Keeping in mind the expected outcome, the questions are so many, from the place to do the process, the organization, the protocols, but most of all the aim is to meet the surgical and health care team expectations, paying attention to our environment as well.
Working in a circular economy perspective, we can do our best for the patient, for the health care system, and to our planet





What is Outsourcing
of the MDs Reprocessing?
Hospital Needs
Project and Service organization
through different steps
Procedures, Traceability
and Certifications
Integration between Outsourcer
and Healthcare Team
Register for Webinar#1

Medical devices (MD) reprocessing is a set of activities essential for healthcare systems response, answering to the needs of millions of procedures that are daily worldwide performed and contributing to the prevention of surgical site infections (SSI) and other procedure-related infections, mainly endoscopy.1

The Sterile Processing Department (SPD), also known as the Central Sterile Services Department (CSSD), requires high operational standards in order to achieve quality, safety, responsiveness, efficiency and sustainability. Besides according to JCI’s “top 5 most challenging requirements for 2022,” a key focus was on implementing infection prevention protocols for disinfecting and sterilizing medical equipment, devices, and supplies to minimize the risk of healthcare-associated infections (HAIs).2,3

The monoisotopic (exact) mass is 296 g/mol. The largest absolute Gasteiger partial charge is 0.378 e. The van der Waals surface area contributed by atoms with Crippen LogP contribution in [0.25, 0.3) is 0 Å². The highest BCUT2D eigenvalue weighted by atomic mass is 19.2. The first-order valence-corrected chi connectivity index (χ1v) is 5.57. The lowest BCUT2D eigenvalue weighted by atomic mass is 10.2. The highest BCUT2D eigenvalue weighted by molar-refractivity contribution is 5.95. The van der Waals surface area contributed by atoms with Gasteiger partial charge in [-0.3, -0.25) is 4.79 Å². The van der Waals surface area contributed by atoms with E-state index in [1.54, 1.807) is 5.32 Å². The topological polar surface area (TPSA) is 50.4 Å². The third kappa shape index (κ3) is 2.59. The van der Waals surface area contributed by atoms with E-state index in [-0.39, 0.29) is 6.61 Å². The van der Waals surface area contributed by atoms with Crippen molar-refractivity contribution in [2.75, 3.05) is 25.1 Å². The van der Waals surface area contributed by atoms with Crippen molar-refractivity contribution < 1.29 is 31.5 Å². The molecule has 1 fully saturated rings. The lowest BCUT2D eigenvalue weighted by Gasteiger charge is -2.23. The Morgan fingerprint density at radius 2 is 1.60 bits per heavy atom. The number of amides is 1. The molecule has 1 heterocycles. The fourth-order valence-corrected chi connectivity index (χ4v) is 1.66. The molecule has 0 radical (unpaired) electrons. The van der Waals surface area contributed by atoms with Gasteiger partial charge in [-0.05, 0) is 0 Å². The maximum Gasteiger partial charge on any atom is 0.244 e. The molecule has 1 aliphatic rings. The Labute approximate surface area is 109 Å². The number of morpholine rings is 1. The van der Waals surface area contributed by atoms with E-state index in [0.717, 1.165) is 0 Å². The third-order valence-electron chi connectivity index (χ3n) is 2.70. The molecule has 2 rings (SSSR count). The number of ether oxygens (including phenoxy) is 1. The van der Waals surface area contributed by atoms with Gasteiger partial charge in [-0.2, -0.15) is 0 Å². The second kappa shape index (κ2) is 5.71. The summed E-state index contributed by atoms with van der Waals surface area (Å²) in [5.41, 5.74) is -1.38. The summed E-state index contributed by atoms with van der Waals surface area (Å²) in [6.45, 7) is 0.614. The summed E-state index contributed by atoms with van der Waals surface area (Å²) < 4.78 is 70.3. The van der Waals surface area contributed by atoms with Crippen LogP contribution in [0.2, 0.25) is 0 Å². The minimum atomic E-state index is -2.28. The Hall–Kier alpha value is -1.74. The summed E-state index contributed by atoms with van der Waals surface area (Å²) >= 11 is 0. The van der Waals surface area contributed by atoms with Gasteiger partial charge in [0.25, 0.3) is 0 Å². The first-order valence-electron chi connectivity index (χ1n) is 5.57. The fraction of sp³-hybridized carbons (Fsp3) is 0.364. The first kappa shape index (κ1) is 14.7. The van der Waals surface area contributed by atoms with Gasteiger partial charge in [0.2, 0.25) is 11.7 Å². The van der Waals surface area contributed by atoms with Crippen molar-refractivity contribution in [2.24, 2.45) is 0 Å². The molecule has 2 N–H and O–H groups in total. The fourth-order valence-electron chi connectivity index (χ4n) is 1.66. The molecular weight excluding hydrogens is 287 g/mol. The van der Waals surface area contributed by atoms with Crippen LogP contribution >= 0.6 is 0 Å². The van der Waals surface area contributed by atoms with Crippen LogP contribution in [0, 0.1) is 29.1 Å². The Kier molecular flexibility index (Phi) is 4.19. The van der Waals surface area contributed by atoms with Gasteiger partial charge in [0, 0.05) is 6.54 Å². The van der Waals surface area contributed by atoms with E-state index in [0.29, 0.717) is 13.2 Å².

Every day, tones of healthcare waste are produced worldwide, contributing to approximately 4-5% of total gas emissions.4,5

A holistic approach that integrates sustainability principles into the entire lifecycle of medical devices is urgent to be implemented.6,7

The trend for single-use devices, due to concerns related to healthcare associated infections, is a dangerous path that increases healthcare waste production, causes environmental damage to the planet and requires new approaches.8,9

In this new ASP webinar series, Medical device reprocessing: Back to the Future, the focus will be on new trends in reprocessing that could solve some of the existing challenges, consolidating the future of procedures and processes, aiming higher standards of quality, safety and economic and environmental sustainability. Off-site facility reprocessing is increasingly seen as an option to overcome small scale operations using outsourcing to achieve high quality reprocessing capabilities. By outsourcing they can also avoid 80% of organization errors which are related with the adverse events.10,11